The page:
In a way you'd be forgiven for wondering how the hell trail ended up being out here, such is its overwhelming sense of secrecy and remoteness. When I first laid eyes on it, it remember thinking that it resembled singletrack with aspirations to be purpose built - yet won't shrug off its nostalgic, old trail leanings.
That is, it'd have swooping bermed lines that disappear into hostile rocky step-ups or mad A line cliff drops that fell away into mellow green grass hardpack. Looking at it with tourist eyes, it was an acid trip. However, with a little race pace, some soft hands and some hard-eyed commitment and suddenly it all began to make sense. What at first appeared to be half baked trail, ended up being an almost perfectly balanced, beautifully difficult and deeply rewarding whip through the Castlemaine hinterland. It was like a 3 hatted 7 course degustation accompanying wines, or - if you like - a dirty magazine with some really good crossword puzzles.
|Jubberland - Rocky Riders Country|
In inimitable style, Bruce Dickey of Flat Hill events arbitrarily kicked off proceedings and at some absurdly fast pace the race began. The pack clung together like margarine in milk as the course funnelled us down a long grass slope into the first section of singletrack. I was bouncing around off elbows, still blinking through dust, trying to both hold and get around wheels as the first of the technical sections opened fire on us.
Mountain biking isn't usually that loud. A little wind, a freewheel spooling away, some birds and the odd freaked out marsupial, and thats it. Amongst a paceline of hard men and women under such an assault and the ambiance was different indeed. Rocks and wood pounded upon carbon, be it wheels, frames or the vertebrates perched upon them - eliciting a maelstrom of swearing and the sounds of sudden failure.
|Jubberland Wallride - AKA Matching wines|
Come lap five and I was 9 minutes 50 up on Martin Grannas. Not that I knew it. Instead what I heard was that had a mere 50 second advantage. Angered and a little scared I attacked the new lap with less flow than gusto. Within about a minute I'd cut open my tubeless rear tyre and found myself with my hands full either spare tube or gritty sealant covered rubber, yet I was able to execute a pro-level speed repair and get back on the trail at the cost of only about 3 minutes. In my mind Martin was gaining and with my heart racing like a chased fox I forgot to replace my spare in transition - a mistake that I realized some 4 kilometers from pit lane on the very next lap. Despite some the very kind donation of a tube and CO2 from a fellow rider, my second rear wheel pinch flat and failure to fix it had me running.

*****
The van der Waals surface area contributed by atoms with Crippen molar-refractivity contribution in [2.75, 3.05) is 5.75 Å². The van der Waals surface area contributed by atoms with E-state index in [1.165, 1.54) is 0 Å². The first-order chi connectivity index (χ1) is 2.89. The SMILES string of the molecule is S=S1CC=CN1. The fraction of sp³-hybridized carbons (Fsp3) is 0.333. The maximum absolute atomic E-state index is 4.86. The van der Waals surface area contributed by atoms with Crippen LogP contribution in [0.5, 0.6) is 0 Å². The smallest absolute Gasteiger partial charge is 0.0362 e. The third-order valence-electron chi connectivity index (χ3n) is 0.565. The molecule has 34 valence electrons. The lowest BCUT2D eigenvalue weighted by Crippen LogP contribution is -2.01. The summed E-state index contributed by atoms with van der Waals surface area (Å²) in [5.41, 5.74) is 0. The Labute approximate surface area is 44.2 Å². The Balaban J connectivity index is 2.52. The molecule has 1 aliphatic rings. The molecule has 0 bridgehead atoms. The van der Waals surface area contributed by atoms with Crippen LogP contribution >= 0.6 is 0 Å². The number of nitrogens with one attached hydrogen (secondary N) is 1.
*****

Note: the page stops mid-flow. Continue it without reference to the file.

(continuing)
I hate running. I really, really do. I had been running for about ten minutes, pushing my wounded bike, swearing, cursing and flopping into my cleated, carbon soled shoes like I'd had my hamstrings cut when Martin finally passed me. 'Bummer Jase'. I'm sure he didn't do it just to piss me off, but he got out of the saddle and blasted up the hill.
I really, really hate running. But I hate losing even more. Especially when I've been a douchebag.
So I kept running. I ran until lactic pooled in the back of my mouth. Pit lane seemed miles away and I was passed by chatty rolleurs and kids and the fucking shadows of growing trees but I still ran.
Finally I jumped on my bike to safely roll my flat tyre into neutral spares where I was able to switch in a downhill spec tube and set off in a spirited although seemingly ceremonial pursuit of first place.
Over three laps I'd burnt 25 minutes, turning a 10 minute lead into a 15 minute deficit with 4 laps to race. While the run had killed me, it felt like it was all in muscles I don't really use and so it was almost a relief to be able to tip an effort into a set of pedals. Craig Muir (father of U18 racer Hayden) was giving me updates in pit lane and to my surprise was able to give me some good news. On my next lap I'd turned everything up to eleven and was rewarded by the report that I trimmed the gap to 10 minutes. On the next the gap was now 5 minutes, and on the start of the very last lap I was chewing through the carbon on my stem when Craig bellowed that Martin was 50 seconds ahead. I kept thinking I'd see his orange jersey rushing up at me at every bend but it was still over halfway into the lap when I finally got on his wheel. I'd had this moment played out an attack/chase/counter attack/defend scene so many times in my head that it was almost an anticlimax when Martin amiably pulled over and let me pass. Immensely glad I was though. After bouncing around in the red zone for 90 odd minutes a pitfight with a tough old punk like M.Grannas was the last thing I wanted.
By the time the very welcome sight of the finish line was in view, I was grinning like a thief. As I came down towards my pit I even allowed myself a celebratory victory salute...the opening syllable from a popular Village People track.
|'Young man'...um you're not talking to me are you?|
Thanks again to Kenny Soiza and Craig Muir in pit lane for their help and patience while the red mist descended and to Bruce Dickey and the Castlemaine Rocky riders for ensuring the stars aligned for a cracking race.
And Jubberland? Awesome. Don't go changing baby. Stay as you are.